This course explores oral traditions and oral literary genres (in English translation) of the Slavic and East European world, both past and present, including traditions that draw from the Christian, Muslim, and Jewish East European communities. Topics include traditional rituals (life-cycle and seasonal) and folklore associated with them, sung and spoken oral traditional narrative: poetry (epic and ballad) and prose (folktale and legend), and contemporary forms of traditional and popular culture. Discussion and analysis will focus on the role and meaning of Slavic and East European oral traditions as forms of expressive culture.

Instructors
Margaret H. Beissinger
Mind, Body, and Bioethics in Japan and Beyond (EM)
Subject associations
EAS 312 / ANT 312

The course addresses ethical issues in medicine, health, and health care. How are medicine and ethics shaped by cultural beliefs and social institutions? Topics include: mental illness and care; the politics of disability; notions of life and death; organ transfer; end-of-life care; citizen science; reproductive technologies; prognosis and disclosure; alcoholism and co-dependency; and health care allocation. The course explores the relationship of health care to other forms of social care (such as the family).

Instructors
Amy B. Borovoy
Planet Amazonia: Engaging Indigenous Ecologies of Knowledges (CD)
Subject associations
FRS 141

Amazonia is a planetary hotspot of biocultural diversity and a massive carbon sink on the brink. The seminar explores how Indigenous knowledges and the environment co-produce one another and considers the significance of forest-making practices for conservation science and climate change mobilization. Drawing from historical, ethnographic, and ecological studies, Planet Amazonia is a platform for alternative storytelling and future-making agendas based on new scholarly and activist alliances. Students will engage with Indigenous scholars and environmental activists and will craft alternative visions to safeguard this vital planetary nexus.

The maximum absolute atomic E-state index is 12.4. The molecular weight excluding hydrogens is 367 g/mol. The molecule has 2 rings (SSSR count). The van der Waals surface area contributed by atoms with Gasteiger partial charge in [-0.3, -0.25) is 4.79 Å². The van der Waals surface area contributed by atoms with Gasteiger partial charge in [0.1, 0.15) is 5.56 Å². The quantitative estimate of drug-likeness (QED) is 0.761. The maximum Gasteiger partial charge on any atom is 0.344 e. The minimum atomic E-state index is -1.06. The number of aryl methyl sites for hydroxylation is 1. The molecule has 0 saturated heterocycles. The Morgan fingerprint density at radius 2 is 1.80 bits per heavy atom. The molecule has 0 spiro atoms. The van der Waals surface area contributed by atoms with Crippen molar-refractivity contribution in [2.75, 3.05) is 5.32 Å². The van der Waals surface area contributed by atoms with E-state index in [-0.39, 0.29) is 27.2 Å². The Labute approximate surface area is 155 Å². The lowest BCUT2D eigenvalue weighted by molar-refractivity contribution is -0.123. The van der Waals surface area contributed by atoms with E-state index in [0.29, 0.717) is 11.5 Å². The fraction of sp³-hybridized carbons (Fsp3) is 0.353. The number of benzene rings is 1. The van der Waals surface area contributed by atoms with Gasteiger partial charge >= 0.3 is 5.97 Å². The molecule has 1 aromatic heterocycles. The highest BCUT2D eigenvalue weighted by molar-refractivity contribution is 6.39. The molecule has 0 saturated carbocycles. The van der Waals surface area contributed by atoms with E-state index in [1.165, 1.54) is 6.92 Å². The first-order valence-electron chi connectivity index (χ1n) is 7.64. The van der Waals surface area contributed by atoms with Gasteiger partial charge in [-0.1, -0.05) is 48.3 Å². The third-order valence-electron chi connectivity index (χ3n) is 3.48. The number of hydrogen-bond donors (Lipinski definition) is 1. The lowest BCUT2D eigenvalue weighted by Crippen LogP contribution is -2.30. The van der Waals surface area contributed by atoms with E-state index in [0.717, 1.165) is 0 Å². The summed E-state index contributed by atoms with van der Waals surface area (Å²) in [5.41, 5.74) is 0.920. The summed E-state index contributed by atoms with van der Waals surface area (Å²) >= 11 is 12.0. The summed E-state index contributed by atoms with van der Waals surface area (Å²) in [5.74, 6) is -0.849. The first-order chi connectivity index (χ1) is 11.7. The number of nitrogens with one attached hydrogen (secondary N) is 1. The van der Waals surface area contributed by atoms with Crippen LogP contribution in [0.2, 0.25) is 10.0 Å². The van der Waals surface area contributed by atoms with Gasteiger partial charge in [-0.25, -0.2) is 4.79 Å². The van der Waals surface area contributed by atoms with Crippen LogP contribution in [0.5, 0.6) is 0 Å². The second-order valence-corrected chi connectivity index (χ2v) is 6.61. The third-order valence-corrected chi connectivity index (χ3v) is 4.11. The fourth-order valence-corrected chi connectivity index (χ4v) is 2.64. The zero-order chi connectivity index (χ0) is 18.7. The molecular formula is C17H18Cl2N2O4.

Instructors
Carlos Fausto
Miqueias H. Mugge
Battling Borders in the Americas (CD or SA)
Subject associations
LAS 324 / ANT 324

In this course we will study borders, literal and imagined, and those who contest and enforce them. From internal, invisible gang borders in Central America, to the externalization of the US border, to barriers to belonging, we will look at movements that challenge borders (migrant caravans, immigrants' rights activism, coyote networks) and the enforcers of borders (the regional migration regime, the asylum system, and non-state actors who police mobility.) Tying together migration, deportation, and resistance, this course asks: how are borders maintained? What does transgressing them mean for those in power and for those who do the crossing?

Instructors
Amelia Frank-Vitale

Spring 2023 - Graduate Courses

Proseminar in Anthropology
Subject associations
ANT 502

This is the second half of a yearlong seminar required for first-year graduate students in Sociocultural Anthropology. The course focuses on anthropology's engagement with critical theory, ethnography, and writing. While reading key texts in the discipline, we reflect on how anthropologists transition from their fieldwork to theorizing, and from their ethnography to text and public engagement. Throughout, we attend to the ways ethnographic subjects become alternative figures of thought, redirecting our modes of expression and restoring movement to ethical and political debates.

Instructors
João Biehl
Advanced Topics in Anthropology (Half-Term): A Guess at the Riddle: Ethnography, Abduction, and Ecologies of Signs